mCubed, look into permaculture, which includes strategies for “making water walk, not run” off your property: terraces, Swales, and Keyline ploughing. Sepp Holzer’s latest book focuses on water.

  10. Azxylon June 17, 2013 at 4:24 pm #

    Great result Jim. Check out hugelkultur sometime if you are planning to expand your growing area in the future.

  11. David June 18, 2013 at 12:38 pm #

    Word Press helps make another web site beautiful !!!
    Great job.
    Although your garden is the opposite of our unordered one, I do like it and have a few comments.

    Having created raised beds with pine, I can assure you that you will be replacing boards fairly often. We have a lumber mill down the road so we can get rough cut fairly cheap. Start shopping now because you have about 3-4 years before the bottoms crumble.
    I assume there is some fine mesh screen on the inside of the 4′ fence to keep out critters.
    We have given up on strawberries due to chipmunks undeterred by fences.
    Best Regards,
    David

  12. Dan June 22, 2013 at 11:42 pm #

    Jim. Where are your chickens?

  13. ccm989 June 24, 2013 at 9:38 am #

    Can’t wait to see the 2013 pictures of your veggie garden! Here at the Jersey Shore, I had to spend a LOT OF TIME cleaning up the mess Superstorm Sandy left us. The arbor with the gate that protects my veggie garden was crushed. Replaced it with a more substantial model and had to modify the bottom so the groundhogs won’t get in (there was a gap between the bottom of the gate and the ground that was just wide enough for a hungry chuck to squeeze in). The top of the wire fence is strung with twine to keep deer from leaping in. So far so good. The lettuce/strawberries/peas have been producing bumper crops of food. Tomatoes, cukes and zukes look like they will follow suit. Also our 3 pet hens have been busy laying eggs. Lots of omelettes and quiche in our table! Keep us posted on your garden’s progress! Always fun to compare!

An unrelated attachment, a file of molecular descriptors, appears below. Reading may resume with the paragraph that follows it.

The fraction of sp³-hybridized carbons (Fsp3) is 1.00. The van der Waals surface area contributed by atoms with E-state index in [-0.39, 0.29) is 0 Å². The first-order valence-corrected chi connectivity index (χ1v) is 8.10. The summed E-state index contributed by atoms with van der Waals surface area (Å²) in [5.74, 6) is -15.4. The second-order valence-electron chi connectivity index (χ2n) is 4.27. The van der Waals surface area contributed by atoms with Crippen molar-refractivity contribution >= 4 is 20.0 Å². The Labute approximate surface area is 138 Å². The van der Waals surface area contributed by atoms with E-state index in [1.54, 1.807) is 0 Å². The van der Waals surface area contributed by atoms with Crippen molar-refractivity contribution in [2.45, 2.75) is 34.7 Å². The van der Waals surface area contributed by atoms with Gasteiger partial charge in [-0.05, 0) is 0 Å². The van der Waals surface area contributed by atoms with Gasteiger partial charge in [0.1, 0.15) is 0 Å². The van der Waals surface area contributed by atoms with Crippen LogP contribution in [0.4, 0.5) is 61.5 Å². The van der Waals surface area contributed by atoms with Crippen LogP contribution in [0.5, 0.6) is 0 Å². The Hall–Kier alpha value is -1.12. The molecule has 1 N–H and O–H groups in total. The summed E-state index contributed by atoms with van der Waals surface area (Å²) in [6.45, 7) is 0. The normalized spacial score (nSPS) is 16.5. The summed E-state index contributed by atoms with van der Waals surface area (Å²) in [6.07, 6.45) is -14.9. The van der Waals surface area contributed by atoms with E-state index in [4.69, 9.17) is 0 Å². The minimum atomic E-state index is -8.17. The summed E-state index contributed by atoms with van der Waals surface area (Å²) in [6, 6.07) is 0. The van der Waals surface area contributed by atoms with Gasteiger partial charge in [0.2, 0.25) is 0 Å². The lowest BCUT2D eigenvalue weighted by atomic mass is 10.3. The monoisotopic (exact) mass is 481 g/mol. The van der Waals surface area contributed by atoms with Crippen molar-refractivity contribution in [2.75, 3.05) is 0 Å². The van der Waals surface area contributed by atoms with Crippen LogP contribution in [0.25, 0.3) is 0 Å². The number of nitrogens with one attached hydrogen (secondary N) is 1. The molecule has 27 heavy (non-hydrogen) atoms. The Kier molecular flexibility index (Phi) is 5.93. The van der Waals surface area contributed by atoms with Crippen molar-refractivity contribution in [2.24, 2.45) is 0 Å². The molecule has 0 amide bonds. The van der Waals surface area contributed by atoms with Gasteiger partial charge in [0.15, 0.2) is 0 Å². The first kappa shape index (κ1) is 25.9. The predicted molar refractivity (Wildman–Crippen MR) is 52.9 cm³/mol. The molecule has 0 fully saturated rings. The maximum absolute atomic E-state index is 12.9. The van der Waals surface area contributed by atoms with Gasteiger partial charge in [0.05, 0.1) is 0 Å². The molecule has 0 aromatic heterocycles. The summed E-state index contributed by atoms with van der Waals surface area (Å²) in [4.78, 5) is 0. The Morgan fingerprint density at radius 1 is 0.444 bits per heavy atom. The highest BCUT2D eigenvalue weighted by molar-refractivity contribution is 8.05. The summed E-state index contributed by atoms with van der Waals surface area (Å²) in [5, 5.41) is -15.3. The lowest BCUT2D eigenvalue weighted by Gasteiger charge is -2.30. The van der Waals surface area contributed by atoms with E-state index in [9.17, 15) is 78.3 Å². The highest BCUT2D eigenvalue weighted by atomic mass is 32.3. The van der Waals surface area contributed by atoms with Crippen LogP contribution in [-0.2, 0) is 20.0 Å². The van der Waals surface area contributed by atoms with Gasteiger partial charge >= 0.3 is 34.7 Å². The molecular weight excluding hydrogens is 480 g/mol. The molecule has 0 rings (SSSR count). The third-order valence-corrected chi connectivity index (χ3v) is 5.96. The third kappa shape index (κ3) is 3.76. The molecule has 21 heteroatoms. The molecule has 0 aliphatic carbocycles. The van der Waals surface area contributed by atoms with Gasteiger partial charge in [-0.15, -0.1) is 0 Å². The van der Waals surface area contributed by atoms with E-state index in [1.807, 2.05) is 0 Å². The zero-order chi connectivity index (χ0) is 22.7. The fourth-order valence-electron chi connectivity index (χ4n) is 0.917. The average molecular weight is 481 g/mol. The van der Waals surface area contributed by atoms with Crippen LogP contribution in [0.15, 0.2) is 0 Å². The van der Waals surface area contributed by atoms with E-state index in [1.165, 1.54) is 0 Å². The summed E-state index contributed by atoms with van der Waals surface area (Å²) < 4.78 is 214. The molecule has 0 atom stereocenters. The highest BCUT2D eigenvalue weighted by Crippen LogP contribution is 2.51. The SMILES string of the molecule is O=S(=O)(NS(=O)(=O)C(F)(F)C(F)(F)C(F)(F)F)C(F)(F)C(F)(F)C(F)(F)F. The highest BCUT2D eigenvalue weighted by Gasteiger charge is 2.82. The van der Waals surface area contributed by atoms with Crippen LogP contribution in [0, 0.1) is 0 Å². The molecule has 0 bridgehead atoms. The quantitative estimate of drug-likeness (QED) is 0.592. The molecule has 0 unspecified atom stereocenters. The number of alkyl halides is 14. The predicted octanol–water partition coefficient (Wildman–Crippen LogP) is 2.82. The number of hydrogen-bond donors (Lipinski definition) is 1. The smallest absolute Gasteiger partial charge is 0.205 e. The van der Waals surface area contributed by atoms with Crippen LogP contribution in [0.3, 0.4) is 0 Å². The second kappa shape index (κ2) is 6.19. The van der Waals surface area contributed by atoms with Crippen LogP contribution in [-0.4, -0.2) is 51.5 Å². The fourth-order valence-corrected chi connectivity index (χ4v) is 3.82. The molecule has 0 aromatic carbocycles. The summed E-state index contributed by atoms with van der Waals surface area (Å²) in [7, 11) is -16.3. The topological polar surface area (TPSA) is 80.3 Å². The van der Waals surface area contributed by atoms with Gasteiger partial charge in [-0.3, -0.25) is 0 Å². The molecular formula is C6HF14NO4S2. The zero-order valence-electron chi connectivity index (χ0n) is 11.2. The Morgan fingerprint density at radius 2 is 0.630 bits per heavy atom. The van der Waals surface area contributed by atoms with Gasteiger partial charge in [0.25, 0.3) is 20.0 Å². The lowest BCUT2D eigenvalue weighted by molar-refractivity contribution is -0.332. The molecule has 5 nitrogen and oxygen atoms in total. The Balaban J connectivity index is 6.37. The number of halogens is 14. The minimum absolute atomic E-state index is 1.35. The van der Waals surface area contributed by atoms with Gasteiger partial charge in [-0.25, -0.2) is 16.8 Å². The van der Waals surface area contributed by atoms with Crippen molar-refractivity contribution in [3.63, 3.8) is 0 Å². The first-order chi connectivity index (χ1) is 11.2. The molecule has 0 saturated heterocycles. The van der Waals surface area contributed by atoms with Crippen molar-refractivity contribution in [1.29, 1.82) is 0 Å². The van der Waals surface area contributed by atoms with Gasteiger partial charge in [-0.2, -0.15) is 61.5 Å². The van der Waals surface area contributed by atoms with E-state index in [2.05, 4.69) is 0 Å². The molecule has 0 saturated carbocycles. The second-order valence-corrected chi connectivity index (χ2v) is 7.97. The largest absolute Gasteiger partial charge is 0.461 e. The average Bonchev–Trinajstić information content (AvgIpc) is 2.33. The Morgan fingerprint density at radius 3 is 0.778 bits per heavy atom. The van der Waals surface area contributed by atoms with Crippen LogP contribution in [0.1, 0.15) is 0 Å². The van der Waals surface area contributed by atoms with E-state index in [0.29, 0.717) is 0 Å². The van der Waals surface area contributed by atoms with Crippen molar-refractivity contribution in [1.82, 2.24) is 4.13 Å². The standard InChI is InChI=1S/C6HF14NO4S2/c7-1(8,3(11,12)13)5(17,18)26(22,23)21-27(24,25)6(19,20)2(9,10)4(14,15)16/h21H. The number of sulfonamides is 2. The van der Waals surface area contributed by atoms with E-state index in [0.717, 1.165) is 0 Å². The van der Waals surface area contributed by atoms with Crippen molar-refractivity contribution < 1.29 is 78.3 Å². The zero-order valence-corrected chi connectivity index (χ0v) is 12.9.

14. Andy M. July 1, 2013 at 11:49 pm #

    Your 2012 garden looked great! Mine got eaten by the local deer. I’ve put up a fence, and it’s looking much better for 2013.

    How about some pics? Screw finance and politics! How’s the small scale agriculture doing?

    Here’s to a future worth living!

  15. Lars July 4, 2013 at 10:55 am #

    The garden looks nice. Given the cost of construction, you -like me – will probably be harvesting tomatoes worth about $500 apiece, but with amortization, you may someday only be paying $5.00 apiece.
    Ah, but what price gardening! It is cheaper than therapy.

    • anti dod August 4, 2013 at 1:21 am #

      I thought the same thing, when I saw the heavy earth moving equipment.

  16. Snowdenisahero July 5, 2013 at 5:54 am #

    James – I put off reading The Long Emergency for a long time mainly because I thought it would repeating was is already obvious – that we have hit peak oil and that we are mining the expensive dregs….

    But I did order and read it a few months ago – and it spurred me to take action.

    I work in Asia but am originally from Canada – I traveled to BC to find a hobby farm – just closed off on a 20acre spot in the mountains in the kootenays.

    When things go badly that is where my family and I will go. Hopefully they do not go too badly and everyone else goes there too.

  17. BROOMSGOAT July 5, 2013 at 1:39 pm #

    Very nice. Ideas abound.

  18. slhreimer August 6, 2013 at 11:26 am #

    Please post pics of 2013 garden!

  19. barbisbest August 15, 2013 at 8:21 pm #

    Very nice garden James. Please post pictures of this year’s garden.
    And let us know how the fruit trees are doing. Better than ours, I hope.

  20. Max Bacon September 23, 2013 at 6:08 pm #

    Fantastic garden. Well done. Nothing like eating you home grown veg.

  21. ffkling September 30, 2013 at 9:38 am #

    Why have the tree that was taken down trucked off site? I would have left it in the woods to provide cover for the wildlife and naturally decompose.

  22. ejhr December 4, 2013 at 6:33 pm #

    I had an award winning garden in Sydney which was based on natives and grasses. I now live in a flat.
    I also built timber terraces to give raised beds but I used treated pine sleepers [200x75mm] Drilling down through the middle of these boards one can drive in a length of reo to hold them in place. Or you can use star posts and notch out the ends to conceal them. This works for stacking the sleepers to get greater heights.
    They will last for many years.
    If this site takes photos I can put one or two up to show it.